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Despite significant effort and notable success of neural style transfer, it remains challenging for highly abstract styles, in particular line drawings. In this paper, we propose APDrawingGAN++, a generative adversarial network (GAN) for transforming portrait photos to artistic portrait drawings (APDrawings), which addresses substantial challenges including highly abstract style, different drawing techniques for different facial features, and high perceptual sensitivity to artifacts. To address these, we propose a composite GAN architecture that consists of local networks (to learn effective representations for specific facial features) and a global network (to capture the overall content). We provide a theoretical explanation for the necessity of this composite GAN structure by proving that any GAN with a single generator cannot generate artistic styles like APDrawings. We further introduce a classification-and-synthesis approach for lips and hair where different drawing styles are used by artists, which applies suitable styles for a given input. To better cope with lines with small misalignments while penalizing large discrepancy, a novel distance transform loss with nonlinear mapping is introduced, which improves the line quality. We also develop dedicated data augmentation and pre-training to further improve results. Experiments show that our method outperforms state-of-the-art methods, both qualitatively and quantitatively.
... In the field of NPR, many methods have been developed for generating portraits [29]. Rosin and Lai [28] proposed a method to stylize portraits using highly abstracted flat color regions. Wang et al. [38] proposed a learningbased method to stylize images into portraits which are composed of curved brush strokes. ...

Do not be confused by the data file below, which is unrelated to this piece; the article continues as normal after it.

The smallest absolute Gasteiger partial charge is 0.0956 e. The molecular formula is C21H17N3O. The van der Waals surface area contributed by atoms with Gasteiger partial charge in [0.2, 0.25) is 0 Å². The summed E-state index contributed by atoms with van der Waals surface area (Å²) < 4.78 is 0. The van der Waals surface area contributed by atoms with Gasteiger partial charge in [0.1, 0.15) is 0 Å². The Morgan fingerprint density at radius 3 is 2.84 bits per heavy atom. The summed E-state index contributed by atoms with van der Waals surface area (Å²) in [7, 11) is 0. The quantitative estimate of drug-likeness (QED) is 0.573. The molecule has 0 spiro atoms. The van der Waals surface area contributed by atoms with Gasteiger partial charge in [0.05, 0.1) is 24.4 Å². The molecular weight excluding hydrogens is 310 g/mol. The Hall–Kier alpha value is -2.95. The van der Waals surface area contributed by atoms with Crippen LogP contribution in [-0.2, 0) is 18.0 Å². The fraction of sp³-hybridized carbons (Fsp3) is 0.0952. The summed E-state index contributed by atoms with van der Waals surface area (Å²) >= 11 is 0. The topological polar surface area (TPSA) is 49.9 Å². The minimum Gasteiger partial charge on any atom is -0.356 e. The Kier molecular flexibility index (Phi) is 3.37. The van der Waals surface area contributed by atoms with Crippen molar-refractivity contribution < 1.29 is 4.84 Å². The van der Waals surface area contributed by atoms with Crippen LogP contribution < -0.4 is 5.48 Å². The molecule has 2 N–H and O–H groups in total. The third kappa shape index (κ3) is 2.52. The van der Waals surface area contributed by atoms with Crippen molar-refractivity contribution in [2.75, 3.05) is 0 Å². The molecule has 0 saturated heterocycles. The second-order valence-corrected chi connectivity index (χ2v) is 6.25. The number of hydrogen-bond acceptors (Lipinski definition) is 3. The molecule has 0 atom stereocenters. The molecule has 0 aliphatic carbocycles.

... Facial components are matched with avatar template components, drawn by artist, based solely on comparison of contours between the sketch and the selfie using a normalized Hausdorff distance variant. Rosin and Lai (2015) described an image-based non-photorealistic rendering pipeline for creating portraits in two-styles-one somewhat "puppet" like rendering, and the other inspired by artist Julian Opie in which the human face is reduced to essentials. Diego-Mas and Alcaide-Marzal (2015) created a system to generate avatar by using genetic algorithms and artificial neural networks. ...
Chapter
This chapter reports on research activities originally reported at the 2015 WIPTTE conference, the last one held prior to the conference name change. The chapter, entitled “A Model and Research Agenda for Teacher and Student Collaboration Using Tablets in Digital Media Making: Results from Sub-Saharan Workshops” reported on a series of science, technology, engineering, and mathematics (STEM) projects funded by the Kenyan Ministry of Education, Microsoft Research, and the National Science Foundation. The research has continued since then, with additional support from the Namibian Ministry of Education, Arts and Culture, the US State Department’s Fulbright Program, and new, multiyear funding from NSF. The chapter describes the evolution of the project and five themes emerging from it, in addition to describing a new four-year effort related to the original paper. The original paper focused on activities in Kenya, Ghana, Uganda, and Namibia. This chapter centers on follow-up activities in Namibia.
... A wide variety of methods for the NPR of portraits have been proposed recently, some of which include algorithmic methods [26,27]. This kind of technique uses information such as Difference of Gaussian (DOG), tangent flow, and edge detection extracted from the original image for the stylization. ...
Article
Full-text available
With the advent of the deep learning method, portrait video stylization has become more popular. In this paper, we present a robust method for automatically stylizing portrait videos that contain small human faces. By extending the Mask Regions with Convolutional Neural Network features (R-CNN) with a CNN branch which detects the contour landmarks of the face, we divided the input frame into three regions: the region of facial features, the region of the inner face surrounded by 36 face contour landmarks, and the region of the outer face. Besides keeping the facial features region as it is, we used two different stroke models to render the other two regions. During the non-photorealistic rendering (NPR) of the animation video, we combined the deformable strokes and optical flow estimation between adjacent frames to follow the underlying motion coherently. The experimental results demonstrated that our method could not only effectively reserve the small and distinct facial features, but also follow the underlying motion coherently.